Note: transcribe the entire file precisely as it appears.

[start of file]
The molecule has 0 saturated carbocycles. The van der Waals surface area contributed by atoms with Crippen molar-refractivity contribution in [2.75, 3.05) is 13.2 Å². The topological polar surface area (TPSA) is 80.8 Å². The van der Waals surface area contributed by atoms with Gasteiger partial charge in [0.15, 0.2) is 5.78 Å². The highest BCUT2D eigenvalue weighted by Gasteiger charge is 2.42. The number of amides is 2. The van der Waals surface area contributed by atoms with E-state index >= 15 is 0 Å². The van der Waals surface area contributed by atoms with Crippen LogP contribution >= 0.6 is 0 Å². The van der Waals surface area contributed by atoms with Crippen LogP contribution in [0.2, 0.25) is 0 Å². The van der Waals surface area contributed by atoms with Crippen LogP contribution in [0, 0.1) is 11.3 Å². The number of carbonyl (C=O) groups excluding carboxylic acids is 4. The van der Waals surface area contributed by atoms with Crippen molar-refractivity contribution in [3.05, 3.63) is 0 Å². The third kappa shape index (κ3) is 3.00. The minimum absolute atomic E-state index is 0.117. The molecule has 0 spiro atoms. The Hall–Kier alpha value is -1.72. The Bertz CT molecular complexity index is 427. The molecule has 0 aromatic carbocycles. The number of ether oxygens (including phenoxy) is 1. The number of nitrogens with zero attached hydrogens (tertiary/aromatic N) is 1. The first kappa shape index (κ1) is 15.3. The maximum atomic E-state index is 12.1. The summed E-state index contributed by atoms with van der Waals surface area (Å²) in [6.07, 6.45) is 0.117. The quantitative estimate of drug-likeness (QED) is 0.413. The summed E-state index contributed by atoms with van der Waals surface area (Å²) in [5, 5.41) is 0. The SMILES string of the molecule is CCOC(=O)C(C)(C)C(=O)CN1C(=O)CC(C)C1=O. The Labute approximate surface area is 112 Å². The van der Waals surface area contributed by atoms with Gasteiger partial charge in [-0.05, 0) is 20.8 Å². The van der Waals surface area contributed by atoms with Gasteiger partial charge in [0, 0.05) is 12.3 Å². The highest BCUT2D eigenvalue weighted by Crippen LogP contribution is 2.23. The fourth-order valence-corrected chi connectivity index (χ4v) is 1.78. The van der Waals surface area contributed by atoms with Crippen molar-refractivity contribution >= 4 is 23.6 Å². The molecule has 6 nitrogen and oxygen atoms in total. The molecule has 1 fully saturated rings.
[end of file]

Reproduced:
The molecule has 0 saturated carbocycles. The van der Waals surface area contributed by atoms with Crippen molar-refractivity contribution in [2.75, 3.05) is 13.2 Å². The topological polar surface area (TPSA) is 80.8 Å². The van der Waals surface area contributed by atoms with Gasteiger partial charge in [0.15, 0.2) is 5.78 Å². The highest BCUT2D eigenvalue weighted by Gasteiger charge is 2.42. The number of amides is 2. The van der Waals surface area contributed by atoms with E-state index >= 15 is 0 Å². The van der Waals surface area contributed by atoms with Crippen LogP contribution >= 0.6 is 0 Å². The van der Waals surface area contributed by atoms with Crippen LogP contribution in [0.2, 0.25) is 0 Å². The van der Waals surface area contributed by atoms with Crippen LogP contribution in [0, 0.1) is 11.3 Å². The number of carbonyl (C=O) groups excluding carboxylic acids is 4. The van der Waals surface area contributed by atoms with Crippen molar-refractivity contribution in [3.05, 3.63) is 0 Å². The third kappa shape index (κ3) is 3.00. The minimum absolute atomic E-state index is 0.117. The molecule has 0 spiro atoms. The Hall–Kier alpha value is -1.72. The Bertz CT molecular complexity index is 427. The molecule has 0 aromatic carbocycles. The number of ether oxygens (including phenoxy) is 1. The number of nitrogens with zero attached hydrogens (tertiary/aromatic N) is 1. The first kappa shape index (κ1) is 15.3. The maximum atomic E-state index is 12.1. The summed E-state index contributed by atoms with van der Waals surface area (Å²) in [6.07, 6.45) is 0.117. The quantitative estimate of drug-likeness (QED) is 0.413. The summed E-state index contributed by atoms with van der Waals surface area (Å²) in [5, 5.41) is 0. The SMILES string of the molecule is CCOC(=O)C(C)(C)C(=O)CN1C(=O)CC(C)C1=O. The Labute approximate surface area is 112 Å². The van der Waals surface area contributed by atoms with Gasteiger partial charge in [-0.05, 0) is 20.8 Å². The van der Waals surface area contributed by atoms with Gasteiger partial charge in [0, 0.05) is 12.3 Å². The highest BCUT2D eigenvalue weighted by Crippen LogP contribution is 2.23. The fourth-order valence-corrected chi connectivity index (χ4v) is 1.78. The van der Waals surface area contributed by atoms with Crippen molar-refractivity contribution >= 4 is 23.6 Å². The molecule has 6 nitrogen and oxygen atoms in total. The molecule has 1 fully saturated rings.